In the market for a Circular Saw

House Repair Talk

Help Support House Repair Talk:

This site may earn a commission from merchant affiliate links, including eBay, Amazon, and others.
I have an Hitachi corded circular saw (now Metabo) and it works great. That said, if I was buying one I would surely buy a cordless one, even if I had to settle for one with a 6.5in blade.

One think to always consider with cordless tools is the battery usage/wear. Although Ridgid does not make the best saws (DeWalt and Milwaulkee are preferred by the pros) they have lifetime warranty on the batteries, which I've had to use on my drill driver and was painless enough. If you do go for cordless, try to get at least two batteries 4Ah or higher.
(Oh, and I wouldn't necessarily wait for black Friday proper. As an example, not an endorsement, HD has promotion for a 7-1/4in Ridgid circular saw with 4 and 6 Ah batteries and charger for $179 (add the saw as the free tool).)
Home Desperado & RIDGID have an interesting relationship. I purchased a RIDGID product, using an ATM card, so HD was paid when they pressed total, applied for RIDGID'S warranty, but was denied, because HD hadn't filed a proof of sales, so, after 2wks I decided if it fails, in the trash. Not that I don't have and, because of their weight and battery life, prefer RIDIGID over DEWALT, the cust. svc. sucks.
So, if this is the saw I want, DeWalt DCS578B, and I want to get it as a set, will it be significantly discounted during Black Friday? It's currently around $339 at HomeDepot and most other places.
Sign up for ads at they add new stuff every day, but right now these drills are listed only.Screenshot_20231027_173032_Chrome.jpg
I have an Hitachi corded circular saw (now Metabo) and it works great.
A caution about Metabo in a tool's name to share if you are buying battery tools:
The batteries of Metabo and Metabo-HPT don't interchange.
They operate 100% as two separate companies.

I've had or have many Metabo, Hitachi and have one Metaob-HPT tool. I worked industrial, so my tools worked hard and got beat up.
The Metabo tools never needed servicing- ever. Not even brushes. Just normal cleaning.
The Hitachi were always equally reliable. Rarely was service needed & it was always minor.
The Metabo-HPT impact driver I have now is tough. It was dropped from 18'2" to concrete 3 times in one project.
Damage? One scratch on the battery.


Here's something that a Metabo person sent me a few years ago that explains Metabo or Metabo-HPT:
Hitachi Koki was the power tool division of the giant Hitachi company, both based in Japan, and it represented about 1.8% of Hitachi’s overall business. A few years back Hitachi Koki bought the German tool manufacturer Metabo. Then the investment firm KKR bought Hitachi Koki from the Hitachi parent company. So, the head office for both tool companies is still in Japan and is now called Koki Holdings Co., Ltd. Metabo continues to be based in Germany and is run as its own entity with its own product line. The Hitachi tool brand had some time to keep using the Hitachi name before the price to license the name jumped, so that’s why they are rolling out this name change now, quite a while after they were acquired. Their brand name of choice for the USA and Canada is Metabo HPT, and HiKoki for the rest of the world. Simple, right?!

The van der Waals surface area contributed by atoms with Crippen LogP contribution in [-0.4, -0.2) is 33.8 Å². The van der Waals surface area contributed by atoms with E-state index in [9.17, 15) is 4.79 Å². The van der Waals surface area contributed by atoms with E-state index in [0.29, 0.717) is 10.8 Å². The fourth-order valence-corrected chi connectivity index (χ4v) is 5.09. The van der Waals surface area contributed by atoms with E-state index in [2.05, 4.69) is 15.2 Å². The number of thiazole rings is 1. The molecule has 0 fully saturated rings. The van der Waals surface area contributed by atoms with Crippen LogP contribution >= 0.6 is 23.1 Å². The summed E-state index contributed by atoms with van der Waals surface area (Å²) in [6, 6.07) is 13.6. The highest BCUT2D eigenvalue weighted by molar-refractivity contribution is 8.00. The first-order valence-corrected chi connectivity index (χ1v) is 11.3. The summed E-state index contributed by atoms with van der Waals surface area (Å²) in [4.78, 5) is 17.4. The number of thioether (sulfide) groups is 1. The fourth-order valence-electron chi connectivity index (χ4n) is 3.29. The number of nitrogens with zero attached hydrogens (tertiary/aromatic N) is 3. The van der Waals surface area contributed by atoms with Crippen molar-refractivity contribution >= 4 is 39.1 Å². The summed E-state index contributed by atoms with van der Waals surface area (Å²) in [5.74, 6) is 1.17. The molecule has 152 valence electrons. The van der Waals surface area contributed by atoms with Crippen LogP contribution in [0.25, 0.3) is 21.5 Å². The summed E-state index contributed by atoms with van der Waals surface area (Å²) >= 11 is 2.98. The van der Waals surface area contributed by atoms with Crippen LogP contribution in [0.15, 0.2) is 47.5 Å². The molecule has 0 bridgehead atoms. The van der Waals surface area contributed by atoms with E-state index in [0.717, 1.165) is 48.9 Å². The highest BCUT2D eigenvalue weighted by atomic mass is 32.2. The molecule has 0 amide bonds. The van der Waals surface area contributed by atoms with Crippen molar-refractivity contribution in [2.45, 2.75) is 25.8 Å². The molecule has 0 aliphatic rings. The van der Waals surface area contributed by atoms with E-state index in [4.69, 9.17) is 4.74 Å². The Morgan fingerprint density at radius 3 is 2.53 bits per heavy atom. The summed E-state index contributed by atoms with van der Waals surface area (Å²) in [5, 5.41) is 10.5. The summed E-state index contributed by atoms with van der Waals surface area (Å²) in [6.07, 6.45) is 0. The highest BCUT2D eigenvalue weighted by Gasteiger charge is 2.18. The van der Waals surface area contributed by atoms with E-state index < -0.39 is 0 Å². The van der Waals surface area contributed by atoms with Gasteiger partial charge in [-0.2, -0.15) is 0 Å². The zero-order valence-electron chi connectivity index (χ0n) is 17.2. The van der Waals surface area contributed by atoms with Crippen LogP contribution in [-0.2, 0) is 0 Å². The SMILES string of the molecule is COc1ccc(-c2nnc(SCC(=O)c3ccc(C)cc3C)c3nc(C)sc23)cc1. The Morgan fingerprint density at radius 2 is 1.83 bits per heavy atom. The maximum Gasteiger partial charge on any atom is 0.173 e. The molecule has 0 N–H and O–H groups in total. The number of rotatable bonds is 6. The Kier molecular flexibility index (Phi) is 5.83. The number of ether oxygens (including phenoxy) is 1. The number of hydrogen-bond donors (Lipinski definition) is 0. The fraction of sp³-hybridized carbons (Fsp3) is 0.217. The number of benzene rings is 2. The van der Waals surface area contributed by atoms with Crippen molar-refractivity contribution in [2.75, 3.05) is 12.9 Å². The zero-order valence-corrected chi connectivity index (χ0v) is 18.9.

ALWAYS check battery capacity before laying down your credit card.

One time I needed a new battery.
To my surprise, a new drill+battery+charger was cheaper than a new battery, so I bought it.
Later noticed that when they want to show "a great deal" on a cordless tool, first thing they do is put in a low capacity battery.
Look at the numbers, not just the picture.

(although having two drills is frequently very handy)
Home Depot, on their new Black Friday advertising, just dropped a 6 piece Ryobi tool kit, with batteries, for $199. This also includes their circular saw. I have lots of Ryobi tools, and are great for homeowner projects.
Ryobi, made by TTI (Techtronics Industries of China), are usually good tools. I had guys working for me that were careless with tools, so I started giving them inexpensive Ryobi. Surprisingly robust tools! Later, they'd ask for Ryobi instead of whatever was trendy at the time.

TTI also makes many, many brands of tools, so sometimes there is an overlap between Ryobi and another big name brand. Per Bosch service, my big deal Bosch compound miter saw is 100% exactly the same as the Ryobi version, except for the color of the plastic, the decals and the price.

THanks for sharing the link to the sale, Havasu

I've been a DeWalt guy for several years. I wanted an easy to handle portable weed eater, so I went looking for a DeWalt weed eater, but they were over $200. I purchased a Ryobi weed eater, with a battery for $65. I then needed a hedge trimmer, and found a DeWalt trimmer for $250. I found a Ryobi trimmer for $75, also including the battery. I realized the batteries are much lighter, and never seem to go bad, so I started buying more Ryobi, and less DeWalt. I now have a Ryobi branch cutter and a pole cutter, but then purchased a DeWalt chain saw on a pole for my palms.

So yeah, I have both, but still keep my DeWalt drills for the torque.
Batteries are like the razor blades of the tool world. Once you buy into a brand, you have to keep getting batteries from that company. I think that's what they count on.
As a homeowner (not a pro) I'm fine with a corded saw. It's no more of a hassle to find an extension cord than it is to make sure your battery got on the charger before you need it. If you're working away from the house then a battery saw may be worth it.
There are also adapters that make different batteries interchangeable, sometimes.
5ah batteries are good. A bit heavier than my 2ah batteries, but it will have plenty of power. The beauty with two batteries is the fact that one battery can always be on the charger if lots of cutting needs to be done.